Anytime an organization goes through a change (especially a BIG change, aka "the move"), trust can grease the wheels for that change to occur in a smooth fashion. But there are two items about trust that I consider critical to the process:
1. TRUST SHOULD BE GIVEN, NOT EARNED: how can one really earn trust? If I make someone earn trust, then when they do something I don't like, will that trust automaticaly be withdrawn? How much does someone have to do before I trust them? Who decides what that threshold is? If I make someone earn my trust, I am operating on the principle of law, not grace. But if I can GIVE trust, then I am giving them a gift, which allows them to act in FREEDOM, not fear of wondering if they have done enough. Imagine what could happen in organizations if everyone GAVE trust immediately to everyone else?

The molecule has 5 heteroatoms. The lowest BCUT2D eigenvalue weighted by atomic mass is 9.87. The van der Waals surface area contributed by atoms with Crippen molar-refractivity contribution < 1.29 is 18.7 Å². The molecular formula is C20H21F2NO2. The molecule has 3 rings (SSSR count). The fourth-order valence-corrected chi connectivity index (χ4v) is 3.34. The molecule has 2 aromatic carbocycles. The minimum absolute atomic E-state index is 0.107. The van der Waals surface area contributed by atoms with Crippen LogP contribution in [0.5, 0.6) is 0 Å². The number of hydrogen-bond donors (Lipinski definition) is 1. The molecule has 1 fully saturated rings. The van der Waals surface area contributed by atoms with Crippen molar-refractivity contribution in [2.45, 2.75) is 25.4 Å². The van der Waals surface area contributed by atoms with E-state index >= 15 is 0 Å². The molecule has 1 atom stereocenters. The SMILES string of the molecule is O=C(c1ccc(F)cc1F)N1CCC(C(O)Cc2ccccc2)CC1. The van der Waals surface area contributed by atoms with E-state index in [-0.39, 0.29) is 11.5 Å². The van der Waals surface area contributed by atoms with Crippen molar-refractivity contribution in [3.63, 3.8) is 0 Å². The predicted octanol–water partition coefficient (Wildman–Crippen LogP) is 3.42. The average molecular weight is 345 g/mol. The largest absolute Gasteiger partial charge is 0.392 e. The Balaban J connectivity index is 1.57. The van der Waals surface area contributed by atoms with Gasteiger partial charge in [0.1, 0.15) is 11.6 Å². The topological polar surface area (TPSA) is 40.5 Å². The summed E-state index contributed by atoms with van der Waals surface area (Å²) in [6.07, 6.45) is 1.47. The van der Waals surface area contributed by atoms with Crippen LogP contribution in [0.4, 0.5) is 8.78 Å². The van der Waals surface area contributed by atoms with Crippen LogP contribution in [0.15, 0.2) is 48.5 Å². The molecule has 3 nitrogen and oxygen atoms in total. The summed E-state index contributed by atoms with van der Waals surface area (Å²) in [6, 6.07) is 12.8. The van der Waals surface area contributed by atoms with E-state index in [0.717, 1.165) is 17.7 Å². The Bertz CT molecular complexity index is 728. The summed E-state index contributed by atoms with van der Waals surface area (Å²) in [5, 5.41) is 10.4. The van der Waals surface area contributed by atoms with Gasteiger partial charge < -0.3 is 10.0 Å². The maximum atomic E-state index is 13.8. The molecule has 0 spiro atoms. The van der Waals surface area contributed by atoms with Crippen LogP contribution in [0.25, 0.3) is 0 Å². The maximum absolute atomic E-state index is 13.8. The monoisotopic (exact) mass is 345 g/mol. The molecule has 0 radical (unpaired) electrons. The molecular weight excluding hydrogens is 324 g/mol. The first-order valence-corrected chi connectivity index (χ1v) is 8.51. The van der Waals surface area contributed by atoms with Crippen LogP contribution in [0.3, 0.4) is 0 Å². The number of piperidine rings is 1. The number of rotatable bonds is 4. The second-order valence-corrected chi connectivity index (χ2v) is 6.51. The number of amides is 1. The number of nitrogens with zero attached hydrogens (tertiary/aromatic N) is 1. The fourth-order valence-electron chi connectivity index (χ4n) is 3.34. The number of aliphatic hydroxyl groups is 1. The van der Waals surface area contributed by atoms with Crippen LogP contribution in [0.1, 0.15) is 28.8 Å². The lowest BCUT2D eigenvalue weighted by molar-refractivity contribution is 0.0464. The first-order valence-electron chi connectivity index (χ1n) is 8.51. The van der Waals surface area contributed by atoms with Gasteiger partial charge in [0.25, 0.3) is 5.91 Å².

2. TRUST SHOULD BE GIVEN ACROSS THE ORGANIZATION. Some may word this to say, "trust goes both ways;" I would say trust goes ALL ways. In my organization, administrators should trust faculty and faculty should trust administrators. I think that often times, people expect trust to automatically flow "downward" but not so much "upward." If trust is to work within an organization, people have to give that trust across the board - and not make some people (or groups of people) earn it.
Stephen Covey says that "trust is the one thing that changes everything." I would agree. He also says that "people respond to trust." So the challenge for leaders is two-fold: first, do you trust those you lead without exception; and second, have you built a culture which honors, values, and rewards trusting behaviors? If we want thing to change, then trust is critical.
What have you done today to give trust to others?